MUMBAI, March 6, 2011 (AFP) – Abhijit is fiercely proud of his Kawasaki Bajaj motorbike and considers himself a company loyalist. “Motorbikes are the best for urban travel. They’re economical and easy to park,” the Mumbai sales executive in his 30s told AFP.
But while Abhijit, who uses only one name, wants to upgrade to four wheels, he is not yet sure whether he will stay true to the Bajaj brand, even though the company has announced that it is looking to get into the small car market.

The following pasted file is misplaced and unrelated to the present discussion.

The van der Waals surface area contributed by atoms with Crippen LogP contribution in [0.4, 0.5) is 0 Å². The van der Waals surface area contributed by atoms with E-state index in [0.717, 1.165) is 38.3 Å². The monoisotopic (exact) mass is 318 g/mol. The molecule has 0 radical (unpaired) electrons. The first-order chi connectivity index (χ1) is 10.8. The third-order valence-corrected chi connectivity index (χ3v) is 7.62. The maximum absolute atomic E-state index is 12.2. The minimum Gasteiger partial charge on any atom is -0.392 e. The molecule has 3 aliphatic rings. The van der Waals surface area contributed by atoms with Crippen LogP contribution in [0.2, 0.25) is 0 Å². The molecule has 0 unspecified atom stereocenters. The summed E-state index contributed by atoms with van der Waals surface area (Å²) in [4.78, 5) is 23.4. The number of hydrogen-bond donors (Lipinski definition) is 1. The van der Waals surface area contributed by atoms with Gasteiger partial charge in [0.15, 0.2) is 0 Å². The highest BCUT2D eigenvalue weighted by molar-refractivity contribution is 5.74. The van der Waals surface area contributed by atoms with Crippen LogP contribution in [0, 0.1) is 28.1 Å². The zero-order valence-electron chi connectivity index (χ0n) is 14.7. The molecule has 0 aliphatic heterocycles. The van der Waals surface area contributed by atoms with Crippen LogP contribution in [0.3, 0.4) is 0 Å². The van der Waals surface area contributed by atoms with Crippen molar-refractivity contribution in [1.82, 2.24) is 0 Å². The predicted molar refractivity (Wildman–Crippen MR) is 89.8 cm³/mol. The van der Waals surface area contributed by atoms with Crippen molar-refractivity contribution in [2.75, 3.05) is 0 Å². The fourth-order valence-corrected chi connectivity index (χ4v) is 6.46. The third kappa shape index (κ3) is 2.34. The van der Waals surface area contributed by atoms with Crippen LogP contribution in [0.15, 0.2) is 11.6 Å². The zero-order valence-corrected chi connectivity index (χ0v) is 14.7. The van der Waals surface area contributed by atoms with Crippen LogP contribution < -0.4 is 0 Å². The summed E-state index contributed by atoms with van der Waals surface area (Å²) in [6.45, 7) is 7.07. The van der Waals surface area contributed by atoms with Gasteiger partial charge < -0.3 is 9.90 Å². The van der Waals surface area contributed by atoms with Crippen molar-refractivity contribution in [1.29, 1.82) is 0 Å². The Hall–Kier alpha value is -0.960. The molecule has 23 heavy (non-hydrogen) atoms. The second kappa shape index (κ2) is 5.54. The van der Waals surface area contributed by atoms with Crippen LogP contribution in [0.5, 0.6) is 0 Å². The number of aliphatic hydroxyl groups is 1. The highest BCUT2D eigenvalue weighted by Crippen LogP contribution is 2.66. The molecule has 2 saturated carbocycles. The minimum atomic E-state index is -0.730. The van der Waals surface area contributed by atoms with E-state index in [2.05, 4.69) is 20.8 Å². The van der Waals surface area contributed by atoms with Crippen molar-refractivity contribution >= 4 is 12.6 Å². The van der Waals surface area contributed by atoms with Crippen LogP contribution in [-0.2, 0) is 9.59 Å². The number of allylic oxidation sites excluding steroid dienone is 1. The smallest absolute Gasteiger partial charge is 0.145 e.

“You know what you’re getting with bikes and scooters,” he explained. “A car from Bajaj? I’m not too sure.”
Bajaj is India’s second-largest manufacturer of two- and three-wheelers, and its name is synonymous with auto-rickshaws in the country, the world’s largest market for such vehicles.
But the attitudes of customers like Abhijit — one of the millions of Indians that the automaker has helped make more mobile — could be a stumbling block for the firm when it comes to cars, analysts say.
The Indian car market, where nearly two million new cars were sold last year, is increasingly crowded and cut-throat.